I learned real quickly we weren’t ASU or the Herald, my college newspaper, published at that time on the most up to date machinery and technology available. The smell of that hot wax we rolled my proof pages through was almost prehistoric to me. We studied about it but it was long gone era according to college. It was equally as empowering each week, as I waited to triumphantly run my pages through the hot yellow glory to their final destination and receive the approval of both Erma and Janie before it headed back to room press. 

I learned, ALOT very quickly. Erma taught me how to gently write about tough topics and the importance newspapers play in compiling a living record for a small community that can be recalled for decades, maybe centuries. She taught me how to make a paper visually appealing and allowed me to finally get really creative with color print when we created Avenues Magazine. Without her, I would never have been subjected to unbridled creativity. I was in my element and loved my job and community who I served with all my heart.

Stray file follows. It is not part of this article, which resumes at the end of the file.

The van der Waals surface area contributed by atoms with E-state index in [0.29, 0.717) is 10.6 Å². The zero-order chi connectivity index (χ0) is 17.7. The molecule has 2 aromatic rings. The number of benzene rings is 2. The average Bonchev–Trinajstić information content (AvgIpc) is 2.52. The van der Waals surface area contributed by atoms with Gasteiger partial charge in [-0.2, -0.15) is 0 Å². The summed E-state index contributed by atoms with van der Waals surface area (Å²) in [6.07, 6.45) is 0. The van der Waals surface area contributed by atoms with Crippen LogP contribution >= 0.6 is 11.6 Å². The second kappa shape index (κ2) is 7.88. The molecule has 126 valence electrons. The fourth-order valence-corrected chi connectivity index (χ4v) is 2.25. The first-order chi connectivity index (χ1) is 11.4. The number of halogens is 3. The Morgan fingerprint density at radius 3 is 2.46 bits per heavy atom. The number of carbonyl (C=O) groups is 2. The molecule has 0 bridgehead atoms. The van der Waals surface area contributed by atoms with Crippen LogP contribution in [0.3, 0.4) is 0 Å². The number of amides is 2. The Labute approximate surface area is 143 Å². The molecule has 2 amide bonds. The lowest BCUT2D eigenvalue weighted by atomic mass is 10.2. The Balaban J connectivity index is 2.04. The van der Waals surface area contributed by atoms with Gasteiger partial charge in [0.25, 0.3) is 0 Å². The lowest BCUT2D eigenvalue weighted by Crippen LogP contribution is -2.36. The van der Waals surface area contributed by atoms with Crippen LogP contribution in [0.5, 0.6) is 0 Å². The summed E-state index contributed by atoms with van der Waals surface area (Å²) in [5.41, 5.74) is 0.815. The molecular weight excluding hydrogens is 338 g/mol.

When Erma left the company, we went through several editors in a short time. Shockingly, a few years later, I got the opportunity to be at the helm of the newspaper. While I loved the flexibility of being a reporter and an unset schedule, this was a huge change and I was honestly terrified. I had heard horror stories from former employees about working out of the Salem office. Stories of alleged screaming, jumping, cussing and yelling by the then publisher, Janie Flynn had me questioning my choice. I had worked with her on press days for a few years and a few minor run-ins about stories but nothing serious. Janie was actually the only person in my life who, at that point, made me want to be better at what I did. Ultimately, I accepted the position.